What are the differences between normal black holes and supermassive black holes?

1 Answer
Jun 1, 2016

Supermassive black holes are much larger and more massive that stellar black holes.


Black holes are predicted by the Schwarzschild solution to the General Theory of Relativity. Black holes have not been observed directly. However, objects have been observed indirectly which are so small and massive they can only be black holes. There are thought to be three types of black hole.

Primordial black holes are thought to have been created by the high temperatures and pressures which existed after the big bang. There are theories that dark matter consists of primordial black holes.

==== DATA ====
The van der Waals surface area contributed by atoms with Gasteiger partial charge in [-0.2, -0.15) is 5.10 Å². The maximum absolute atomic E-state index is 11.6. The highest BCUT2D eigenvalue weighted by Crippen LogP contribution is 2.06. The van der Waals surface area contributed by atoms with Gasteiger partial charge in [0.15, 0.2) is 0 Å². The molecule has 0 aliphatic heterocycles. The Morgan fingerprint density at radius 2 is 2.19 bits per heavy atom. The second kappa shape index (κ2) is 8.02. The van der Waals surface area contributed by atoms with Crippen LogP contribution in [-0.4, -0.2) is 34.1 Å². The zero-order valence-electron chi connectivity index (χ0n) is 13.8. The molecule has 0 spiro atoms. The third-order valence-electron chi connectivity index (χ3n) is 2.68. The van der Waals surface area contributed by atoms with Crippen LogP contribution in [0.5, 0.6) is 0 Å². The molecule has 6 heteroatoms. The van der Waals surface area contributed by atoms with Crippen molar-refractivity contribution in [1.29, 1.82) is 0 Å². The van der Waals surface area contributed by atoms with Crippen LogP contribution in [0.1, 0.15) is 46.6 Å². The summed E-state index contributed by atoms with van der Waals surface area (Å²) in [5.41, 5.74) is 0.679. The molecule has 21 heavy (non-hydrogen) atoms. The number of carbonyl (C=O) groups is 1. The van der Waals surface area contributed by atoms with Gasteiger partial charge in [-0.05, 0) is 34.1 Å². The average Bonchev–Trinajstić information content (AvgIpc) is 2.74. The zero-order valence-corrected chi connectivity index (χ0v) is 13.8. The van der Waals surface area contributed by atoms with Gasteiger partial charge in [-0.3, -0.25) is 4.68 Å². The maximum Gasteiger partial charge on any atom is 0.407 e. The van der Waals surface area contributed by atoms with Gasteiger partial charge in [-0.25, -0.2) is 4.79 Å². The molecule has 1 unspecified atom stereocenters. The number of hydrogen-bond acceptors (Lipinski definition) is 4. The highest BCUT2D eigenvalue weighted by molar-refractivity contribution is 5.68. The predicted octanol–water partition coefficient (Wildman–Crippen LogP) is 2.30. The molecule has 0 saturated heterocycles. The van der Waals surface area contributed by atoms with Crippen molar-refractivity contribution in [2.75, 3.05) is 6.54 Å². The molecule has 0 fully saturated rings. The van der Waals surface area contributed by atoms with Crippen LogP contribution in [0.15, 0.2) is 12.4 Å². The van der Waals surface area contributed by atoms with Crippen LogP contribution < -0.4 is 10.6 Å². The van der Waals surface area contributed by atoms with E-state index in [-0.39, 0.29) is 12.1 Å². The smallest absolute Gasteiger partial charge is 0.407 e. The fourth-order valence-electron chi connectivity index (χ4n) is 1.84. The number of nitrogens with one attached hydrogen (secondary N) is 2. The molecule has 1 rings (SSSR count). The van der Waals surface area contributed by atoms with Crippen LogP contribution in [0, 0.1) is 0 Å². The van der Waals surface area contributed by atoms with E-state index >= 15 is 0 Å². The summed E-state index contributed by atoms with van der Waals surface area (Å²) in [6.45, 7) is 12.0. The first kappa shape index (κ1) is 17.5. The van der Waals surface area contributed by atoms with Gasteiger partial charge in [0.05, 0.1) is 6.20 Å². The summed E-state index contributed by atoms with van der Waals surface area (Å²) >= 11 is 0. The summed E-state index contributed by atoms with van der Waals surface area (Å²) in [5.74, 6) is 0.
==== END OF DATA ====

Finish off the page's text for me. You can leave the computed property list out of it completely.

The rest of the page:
Stellar black holes are formed when the core of a star with a mass of more than three times that of the Sun collapses under gravity. They have a radius of up to about 30km.

Supermassive black holes are millions or billions of times the mass of the Sun. It is thought that most large galaxies have a supermassive black hole at their centres. Our Milky Way galaxy has a black hole at its centre with a mass of 4 million times that of the Sun. It is less than the size of the orbit of Neptune.